Mother launches legal investigation into son’s sickle cell death at Northwick Park Hospital
A family has launched a legal investigation into the death of Tyrone Airey, who died after toxic levels of morphine were administered to him at Northwick Park Hospital to treat a sickle cell crisis. A Coroner ruled his death was contributed to by neglect.
Posted on 22 December 2021
Represented by law firm Leigh Day, Tyrone’s mother, Lorraine Airey, wants the hospital trust to admit that the care her son received was negligent and that his death could have been avoided.
Tyrone died, aged 46, on 17 March 2021 at Northwick Park Hospital. He had been taken by ambulance to the hospital just after 9am on 16 March, suffering from a sickle cell crisis. Tyrone was prescribed morphine to control the acute pain associated with a crisis but, over the following eight hours, he received toxic levels of morphine and he was found unresponsive at 10.52am on 17 March. Attempts to resuscitate him failed and his death was confirmed at 11.30am.
A serious incident investigation report by the hospital trust found that the standard of care provided with regard to observations and monitoring fell significantly short of expected standards and there was a “failure to rescue” when Tyrone’s condition deteriorated as a result of the excessive amounts of morphine.
The Coroner at the Inquest into Tyrone’s death found that his death was contributed to by neglect. Nursing staff had insufficient training to manage and monitor Tyrone and they did not follow local trust or national guidelines relating to the management of pain associated with sickle cell disease.
Now Ms Airey’s solicitor, Ceilidh Robertson, has written to the trust asking them to admit that the care provided to Tyrone was negligent and caused his death.
Lorraine Airey said:
“If my son had received proper care in line with national and local guidelines I believe he would still be with me today. He died too young; he had many more years to live.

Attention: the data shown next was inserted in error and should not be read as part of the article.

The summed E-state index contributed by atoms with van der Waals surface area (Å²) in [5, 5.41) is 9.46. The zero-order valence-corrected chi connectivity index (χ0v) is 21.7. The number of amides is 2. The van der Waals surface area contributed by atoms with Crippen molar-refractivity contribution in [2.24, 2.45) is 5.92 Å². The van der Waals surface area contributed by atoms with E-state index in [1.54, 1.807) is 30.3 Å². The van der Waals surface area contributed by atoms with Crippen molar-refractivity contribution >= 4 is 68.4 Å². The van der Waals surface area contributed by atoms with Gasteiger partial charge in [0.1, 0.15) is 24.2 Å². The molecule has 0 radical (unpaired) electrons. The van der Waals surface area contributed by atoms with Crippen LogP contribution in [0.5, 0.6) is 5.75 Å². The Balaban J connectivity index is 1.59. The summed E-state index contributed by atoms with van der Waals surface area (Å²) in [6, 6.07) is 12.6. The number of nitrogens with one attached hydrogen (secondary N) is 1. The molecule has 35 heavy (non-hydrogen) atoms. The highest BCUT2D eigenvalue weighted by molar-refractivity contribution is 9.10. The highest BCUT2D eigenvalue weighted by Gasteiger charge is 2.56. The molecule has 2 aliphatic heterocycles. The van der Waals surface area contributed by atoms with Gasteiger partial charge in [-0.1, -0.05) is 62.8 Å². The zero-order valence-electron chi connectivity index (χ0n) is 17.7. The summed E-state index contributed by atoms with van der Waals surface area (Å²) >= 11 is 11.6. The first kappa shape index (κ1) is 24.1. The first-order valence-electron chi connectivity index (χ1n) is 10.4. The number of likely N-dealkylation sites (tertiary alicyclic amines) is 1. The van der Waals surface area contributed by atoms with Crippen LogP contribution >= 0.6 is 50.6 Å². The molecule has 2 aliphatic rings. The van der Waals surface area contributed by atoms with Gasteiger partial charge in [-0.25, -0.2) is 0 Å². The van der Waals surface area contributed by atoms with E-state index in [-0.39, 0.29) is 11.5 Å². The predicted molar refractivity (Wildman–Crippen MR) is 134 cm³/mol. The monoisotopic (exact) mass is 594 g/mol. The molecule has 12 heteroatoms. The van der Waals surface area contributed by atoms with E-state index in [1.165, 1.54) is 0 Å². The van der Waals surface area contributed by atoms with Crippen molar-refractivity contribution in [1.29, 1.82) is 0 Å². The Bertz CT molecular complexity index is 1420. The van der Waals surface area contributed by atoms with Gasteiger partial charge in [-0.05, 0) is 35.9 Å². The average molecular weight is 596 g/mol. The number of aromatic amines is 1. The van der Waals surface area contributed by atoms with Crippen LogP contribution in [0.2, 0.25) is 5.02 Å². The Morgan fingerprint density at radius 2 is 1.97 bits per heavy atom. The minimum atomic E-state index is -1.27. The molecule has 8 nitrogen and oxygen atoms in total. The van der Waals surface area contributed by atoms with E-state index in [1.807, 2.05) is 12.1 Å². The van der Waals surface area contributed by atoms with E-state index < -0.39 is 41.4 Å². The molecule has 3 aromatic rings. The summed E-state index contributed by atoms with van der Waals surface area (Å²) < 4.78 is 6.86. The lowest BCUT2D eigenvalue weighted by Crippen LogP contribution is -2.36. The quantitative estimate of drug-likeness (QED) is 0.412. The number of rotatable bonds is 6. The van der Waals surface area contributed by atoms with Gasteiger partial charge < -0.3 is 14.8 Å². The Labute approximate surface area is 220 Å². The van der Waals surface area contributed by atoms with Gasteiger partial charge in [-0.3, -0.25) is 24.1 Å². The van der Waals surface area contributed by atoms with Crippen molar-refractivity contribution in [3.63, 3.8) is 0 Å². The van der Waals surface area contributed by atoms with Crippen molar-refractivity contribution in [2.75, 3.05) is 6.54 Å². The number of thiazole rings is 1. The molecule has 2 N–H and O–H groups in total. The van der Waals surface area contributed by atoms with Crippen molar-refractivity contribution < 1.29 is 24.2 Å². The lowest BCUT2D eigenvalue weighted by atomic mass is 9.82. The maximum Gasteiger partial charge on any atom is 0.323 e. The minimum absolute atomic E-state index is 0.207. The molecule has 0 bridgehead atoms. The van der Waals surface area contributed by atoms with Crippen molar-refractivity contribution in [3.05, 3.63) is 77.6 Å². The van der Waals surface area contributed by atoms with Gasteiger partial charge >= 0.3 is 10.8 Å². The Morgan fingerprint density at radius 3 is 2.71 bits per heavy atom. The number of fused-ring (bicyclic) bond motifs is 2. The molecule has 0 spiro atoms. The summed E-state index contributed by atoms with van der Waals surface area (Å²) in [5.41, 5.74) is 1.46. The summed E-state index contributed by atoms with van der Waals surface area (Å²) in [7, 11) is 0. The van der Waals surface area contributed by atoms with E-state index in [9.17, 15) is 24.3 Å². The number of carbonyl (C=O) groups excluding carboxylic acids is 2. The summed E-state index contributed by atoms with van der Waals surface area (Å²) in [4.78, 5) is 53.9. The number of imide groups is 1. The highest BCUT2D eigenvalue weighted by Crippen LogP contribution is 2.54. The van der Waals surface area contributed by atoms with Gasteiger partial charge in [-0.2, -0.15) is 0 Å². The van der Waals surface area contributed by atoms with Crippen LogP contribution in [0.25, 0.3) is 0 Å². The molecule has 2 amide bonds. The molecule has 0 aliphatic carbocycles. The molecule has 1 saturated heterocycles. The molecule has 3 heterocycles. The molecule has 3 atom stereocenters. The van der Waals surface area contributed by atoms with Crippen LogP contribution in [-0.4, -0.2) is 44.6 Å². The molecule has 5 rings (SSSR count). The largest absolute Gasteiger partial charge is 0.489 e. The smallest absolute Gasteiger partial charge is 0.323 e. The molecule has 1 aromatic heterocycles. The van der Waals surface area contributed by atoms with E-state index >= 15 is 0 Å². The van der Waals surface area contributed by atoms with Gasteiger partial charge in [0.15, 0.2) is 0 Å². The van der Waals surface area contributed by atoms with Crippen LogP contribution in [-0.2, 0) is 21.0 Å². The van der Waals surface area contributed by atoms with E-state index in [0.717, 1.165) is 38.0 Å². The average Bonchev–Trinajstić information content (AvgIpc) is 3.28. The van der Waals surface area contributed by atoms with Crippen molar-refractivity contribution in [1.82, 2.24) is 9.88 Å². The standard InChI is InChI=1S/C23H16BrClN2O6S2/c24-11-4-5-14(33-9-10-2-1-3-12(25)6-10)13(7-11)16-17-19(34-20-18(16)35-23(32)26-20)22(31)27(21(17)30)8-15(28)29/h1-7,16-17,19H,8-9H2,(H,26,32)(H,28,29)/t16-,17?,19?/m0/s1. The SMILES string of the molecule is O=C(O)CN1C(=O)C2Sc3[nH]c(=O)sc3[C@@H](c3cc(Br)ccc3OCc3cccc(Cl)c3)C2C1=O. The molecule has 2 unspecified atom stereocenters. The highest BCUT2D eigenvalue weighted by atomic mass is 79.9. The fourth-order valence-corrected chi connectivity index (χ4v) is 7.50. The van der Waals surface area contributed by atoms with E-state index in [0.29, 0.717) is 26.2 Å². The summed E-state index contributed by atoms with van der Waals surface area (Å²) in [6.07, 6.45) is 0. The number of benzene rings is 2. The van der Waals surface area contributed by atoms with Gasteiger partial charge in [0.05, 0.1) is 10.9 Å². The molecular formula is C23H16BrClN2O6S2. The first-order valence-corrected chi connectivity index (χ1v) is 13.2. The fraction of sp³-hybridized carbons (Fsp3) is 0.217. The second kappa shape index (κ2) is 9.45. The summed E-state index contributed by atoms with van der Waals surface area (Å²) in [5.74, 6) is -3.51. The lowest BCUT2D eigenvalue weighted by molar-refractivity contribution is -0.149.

I would like Northwick Park to admit that they were negligent, and that Tyrone would not have died had he received appropriate care. I hope that lessons have been learned from Tyrone’s death and that the hospital has implemented training so that staff know how to treat patients suffering from sickle cell disease and no other family has to go through what we are going through.”
Leigh Day medical negligence solicitor Ceilidh Robertson said:
“This is a tragic case. Tyrone should not have died, and the circumstances of his death raise questions about the wider issue of the standard of care provided to sickle cell patients and why this is too often substandard.
“In November the Sickle Cell Society and all-party parliamentary group (APPG) on sickle cell and thalassaemia published a report, No One’s Listening, which found serious failings in care and attitudes towards sickle cell patients underpinned by racism. The report found that there is a lack of adherence to national care standards and inadequate training which are precisely the issues that arose in Tyrone’s case.
“It is hoped that the tragic circumstances of Tyrone’s death will lead to a better understanding of sickle cell disease and better standards of care for patients.”
Ceilidh is a senior associate solicitor in the medical negligence department.
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